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Scientific name: Nyctanassa violacea
Length: 24 in. Wing span: 43 in.
Yellow-crowned Night-Herons have expanded their breeding range to the north, and are also known to make post-breeding dispersals to the north or west. Birds in northern portions of the breeding range are migratory. While Yellow-crowned Night-Herons nest fairly close together, they prefer a bit more space when foraging.
Yellow-crowned Night-Herons begin breeding at age two, and frequently return to the same nest location year after year, sometimes for over a decade. Both crows and mammals have been identified as major sources of nest predation.
(Adult and juvenile Yellow-cronwed Night-Herons. Photographs © Greg Lavaty)
Description of the Yellow-crowned Night-Heron
Photograph © Greg Lavaty
The Yellow-crowned Night-Heron has bluish-gray plumage, a black face with white cheeks, a whitish crown, and yellow legs.
Legs may turn pink in the breeding season.
White head plumes.
Visit the Bent Life History page for extensive additional information.
Seasonal change in appearance
Loses head plumes and legs become yellow in non-breeding season.
Juveniles have brownish plumage and faces with white markings.
Juvenile. Photograph © Greg Lavaty
Cypress Swamps, streams, and suburban trees.
Varied, including crustaceans, frogs, and fish.
Forages by walking or by waiting patiently for prey.
Breeds across much of the southeastern U.S. and winters along the Gulf Coast of the U.S. and in Mexico. The U.S. population appears to be increasing.
Yellow-crowned Night-Herons prefer dark, shady areas for nesting.
There are six subspecies of Yellow-crowned Night-Herons, though just one occurs in the U.S.
The call resembles a “woc” sound.
- Yellow-crowned Night-Herons are unmistakable as adults.
Young Black-crowned Night-Herons have more white spotting on the brown plumage and shorter legs. In flight, feet barely extend beyond the tail.
The nest is a platform of sticks placed in a tree.
Eggs: 4 to 5
Incubation and fledging:
– Young hatch at 21-25 days.
– Young fledge (leave the nest) in 42 days after hatching but remain with the adults for some time.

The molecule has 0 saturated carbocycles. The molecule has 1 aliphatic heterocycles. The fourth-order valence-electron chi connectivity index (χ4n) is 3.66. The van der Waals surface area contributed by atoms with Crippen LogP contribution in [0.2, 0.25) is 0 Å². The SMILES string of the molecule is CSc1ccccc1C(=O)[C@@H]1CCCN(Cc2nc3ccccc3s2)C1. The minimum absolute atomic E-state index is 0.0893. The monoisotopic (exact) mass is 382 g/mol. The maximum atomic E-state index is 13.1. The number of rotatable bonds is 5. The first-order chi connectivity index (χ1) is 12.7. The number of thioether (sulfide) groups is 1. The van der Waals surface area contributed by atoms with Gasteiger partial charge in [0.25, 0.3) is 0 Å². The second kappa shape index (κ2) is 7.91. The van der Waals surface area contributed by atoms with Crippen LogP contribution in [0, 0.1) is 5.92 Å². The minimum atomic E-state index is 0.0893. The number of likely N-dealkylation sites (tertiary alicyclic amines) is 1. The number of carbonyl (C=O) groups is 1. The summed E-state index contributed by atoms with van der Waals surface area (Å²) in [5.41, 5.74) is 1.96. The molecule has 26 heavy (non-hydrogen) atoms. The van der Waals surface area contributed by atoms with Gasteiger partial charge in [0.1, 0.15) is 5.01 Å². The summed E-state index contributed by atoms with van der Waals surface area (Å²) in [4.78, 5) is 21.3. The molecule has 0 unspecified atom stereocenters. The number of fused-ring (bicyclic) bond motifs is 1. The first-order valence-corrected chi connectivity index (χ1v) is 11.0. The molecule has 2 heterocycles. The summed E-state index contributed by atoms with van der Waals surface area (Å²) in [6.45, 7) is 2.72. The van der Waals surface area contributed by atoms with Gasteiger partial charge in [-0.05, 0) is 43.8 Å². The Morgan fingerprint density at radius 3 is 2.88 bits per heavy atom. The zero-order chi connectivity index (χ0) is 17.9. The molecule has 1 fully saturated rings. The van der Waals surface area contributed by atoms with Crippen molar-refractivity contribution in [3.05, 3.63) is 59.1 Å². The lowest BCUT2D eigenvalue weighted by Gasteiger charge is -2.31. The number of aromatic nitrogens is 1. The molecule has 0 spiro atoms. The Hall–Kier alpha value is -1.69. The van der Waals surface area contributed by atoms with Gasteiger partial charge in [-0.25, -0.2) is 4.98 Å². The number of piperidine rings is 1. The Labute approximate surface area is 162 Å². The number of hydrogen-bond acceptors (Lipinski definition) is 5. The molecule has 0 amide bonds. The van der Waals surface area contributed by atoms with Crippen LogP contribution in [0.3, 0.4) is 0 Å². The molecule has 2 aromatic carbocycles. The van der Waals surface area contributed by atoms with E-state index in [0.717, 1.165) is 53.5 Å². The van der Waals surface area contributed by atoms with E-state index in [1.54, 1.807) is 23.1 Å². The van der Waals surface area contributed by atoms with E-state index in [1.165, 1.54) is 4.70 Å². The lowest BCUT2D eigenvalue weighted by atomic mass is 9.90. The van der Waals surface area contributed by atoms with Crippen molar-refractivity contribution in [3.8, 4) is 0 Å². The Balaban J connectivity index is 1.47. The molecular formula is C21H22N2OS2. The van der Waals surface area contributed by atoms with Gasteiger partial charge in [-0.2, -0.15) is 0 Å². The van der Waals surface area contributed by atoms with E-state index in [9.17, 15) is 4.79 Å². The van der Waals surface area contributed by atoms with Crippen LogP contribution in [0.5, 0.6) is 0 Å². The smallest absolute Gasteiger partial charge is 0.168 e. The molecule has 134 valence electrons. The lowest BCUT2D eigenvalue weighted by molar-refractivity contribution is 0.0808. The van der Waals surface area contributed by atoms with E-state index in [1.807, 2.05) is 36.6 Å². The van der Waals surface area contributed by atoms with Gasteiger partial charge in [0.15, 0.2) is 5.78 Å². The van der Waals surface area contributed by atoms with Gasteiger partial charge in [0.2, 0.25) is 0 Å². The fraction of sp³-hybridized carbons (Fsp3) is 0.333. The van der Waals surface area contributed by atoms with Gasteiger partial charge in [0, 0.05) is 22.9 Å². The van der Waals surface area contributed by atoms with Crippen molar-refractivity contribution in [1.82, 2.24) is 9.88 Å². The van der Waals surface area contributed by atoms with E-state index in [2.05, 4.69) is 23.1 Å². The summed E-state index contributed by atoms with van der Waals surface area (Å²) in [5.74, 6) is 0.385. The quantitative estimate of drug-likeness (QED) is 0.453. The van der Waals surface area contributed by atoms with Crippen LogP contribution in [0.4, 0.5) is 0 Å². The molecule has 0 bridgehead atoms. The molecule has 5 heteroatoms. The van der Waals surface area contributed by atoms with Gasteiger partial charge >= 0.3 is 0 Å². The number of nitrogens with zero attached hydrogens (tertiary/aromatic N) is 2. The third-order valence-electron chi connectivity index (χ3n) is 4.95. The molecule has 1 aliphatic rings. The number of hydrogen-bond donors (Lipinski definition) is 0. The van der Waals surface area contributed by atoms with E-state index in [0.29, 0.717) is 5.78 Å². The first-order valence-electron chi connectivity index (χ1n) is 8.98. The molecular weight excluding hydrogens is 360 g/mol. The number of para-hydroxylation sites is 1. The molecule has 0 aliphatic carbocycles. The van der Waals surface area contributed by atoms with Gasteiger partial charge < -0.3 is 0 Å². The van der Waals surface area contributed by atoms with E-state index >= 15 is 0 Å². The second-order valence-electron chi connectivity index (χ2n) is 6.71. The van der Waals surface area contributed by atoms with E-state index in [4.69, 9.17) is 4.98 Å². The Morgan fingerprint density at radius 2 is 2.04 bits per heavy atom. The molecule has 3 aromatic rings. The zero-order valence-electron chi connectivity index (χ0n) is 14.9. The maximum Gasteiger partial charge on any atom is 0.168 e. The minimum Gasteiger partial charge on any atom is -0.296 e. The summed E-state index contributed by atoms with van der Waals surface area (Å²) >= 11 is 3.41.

Bent Life History of the Yellow-crowned Night-Heron
Published by the Smithsonian Institution between the 1920s and the 1950s, the Bent life history series of monographs provide an often colorful description of the birds of North America. Arthur Cleveland Bent was the lead author for the series. The Bent series is a great resource and often includes quotes from early American Ornithologists, including Audubon, Townsend, Wilson, Sutton and many others.
Bent Life History for the Yellow-crowned Night-Heron – the common name and sub-species reflect the nomenclature in use at the time the description was written.
NYCTANASSA VIOLACEA (Linnaeus)
This handsome and conspicuously marked heron has always been associated in my mind with the fresh-water swamps and bayous of our tropical and semitropical regions, where the deadly mocassin lurks under leafy shadows and the lazy alligator slumbers on muddy banks. We found it in Florida in the extensive marshes of the upper St. Johns, living with the Louisana and little blue herons on the willow islands and on the borders of the big cypress swamps; there were at least one or two pairs of these herons in nearly every rookery we visited. In Texas we found the yellow-crowned night heron common in the swamp and bayou forests along the banks of the Guadalupe River, in Victoria County. Its favorite haunts seemed to be in the bayous and stagnant backwaters, where the atately cypress grows, along with a heavy mixed forest of swamp tupelo, sweet and black gums, water oak, magnolia, and various willows. I understand that it lives under similar conditions in Louisiana and other Southern States.
But it has been found living under strikingly different conditions in other places. Mr. B. S. Bowdish (1902) “found it common on Mona,” an island near Porto Rico, which seemed rather remarkable, as it is a dry, hot rock, with no sign of lagoon or swamp.” Col. A. J. Grayson (1871) found it on Socorro Island, one of the Revillagigedo Islands, of which he writes: